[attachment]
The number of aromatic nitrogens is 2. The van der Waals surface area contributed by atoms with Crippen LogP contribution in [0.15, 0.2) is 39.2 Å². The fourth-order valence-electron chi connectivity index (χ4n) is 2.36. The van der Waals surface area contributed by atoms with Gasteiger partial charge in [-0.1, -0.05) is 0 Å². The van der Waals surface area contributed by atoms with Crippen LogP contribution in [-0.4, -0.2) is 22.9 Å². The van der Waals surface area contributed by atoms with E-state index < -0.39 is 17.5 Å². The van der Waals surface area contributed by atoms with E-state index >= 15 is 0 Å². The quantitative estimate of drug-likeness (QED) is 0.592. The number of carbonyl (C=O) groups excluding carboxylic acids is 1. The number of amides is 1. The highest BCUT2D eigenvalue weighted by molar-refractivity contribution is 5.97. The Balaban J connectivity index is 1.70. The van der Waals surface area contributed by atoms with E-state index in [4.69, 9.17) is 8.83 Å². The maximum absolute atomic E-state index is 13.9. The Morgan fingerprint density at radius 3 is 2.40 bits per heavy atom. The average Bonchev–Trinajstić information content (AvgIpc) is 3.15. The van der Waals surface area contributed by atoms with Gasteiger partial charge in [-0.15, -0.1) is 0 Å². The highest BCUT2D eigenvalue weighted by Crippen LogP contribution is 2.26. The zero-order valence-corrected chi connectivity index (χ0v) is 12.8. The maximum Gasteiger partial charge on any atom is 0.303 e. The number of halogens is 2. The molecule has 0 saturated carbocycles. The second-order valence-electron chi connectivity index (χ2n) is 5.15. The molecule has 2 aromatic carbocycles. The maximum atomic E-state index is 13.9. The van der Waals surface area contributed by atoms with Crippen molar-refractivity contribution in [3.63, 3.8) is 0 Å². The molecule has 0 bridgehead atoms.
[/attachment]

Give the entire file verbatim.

The number of aromatic nitrogens is 2. The van der Waals surface area contributed by atoms with Crippen LogP contribution in [0.15, 0.2) is 39.2 Å². The fourth-order valence-electron chi connectivity index (χ4n) is 2.36. The van der Waals surface area contributed by atoms with Gasteiger partial charge in [-0.1, -0.05) is 0 Å². The van der Waals surface area contributed by atoms with Crippen LogP contribution in [-0.4, -0.2) is 22.9 Å². The van der Waals surface area contributed by atoms with E-state index < -0.39 is 17.5 Å². The van der Waals surface area contributed by atoms with E-state index >= 15 is 0 Å². The quantitative estimate of drug-likeness (QED) is 0.592. The number of carbonyl (C=O) groups excluding carboxylic acids is 1. The number of amides is 1. The highest BCUT2D eigenvalue weighted by molar-refractivity contribution is 5.97. The Balaban J connectivity index is 1.70. The van der Waals surface area contributed by atoms with E-state index in [4.69, 9.17) is 8.83 Å². The maximum absolute atomic E-state index is 13.9. The Morgan fingerprint density at radius 3 is 2.40 bits per heavy atom. The average Bonchev–Trinajstić information content (AvgIpc) is 3.15. The van der Waals surface area contributed by atoms with Gasteiger partial charge in [-0.15, -0.1) is 0 Å². The highest BCUT2D eigenvalue weighted by Crippen LogP contribution is 2.26. The zero-order valence-corrected chi connectivity index (χ0v) is 12.8. The maximum Gasteiger partial charge on any atom is 0.303 e. The number of halogens is 2. The molecule has 0 saturated carbocycles. The second-order valence-electron chi connectivity index (χ2n) is 5.15. The molecule has 2 aromatic carbocycles. The maximum atomic E-state index is 13.9. The van der Waals surface area contributed by atoms with Crippen molar-refractivity contribution in [3.63, 3.8) is 0 Å². The molecule has 0 bridgehead atoms.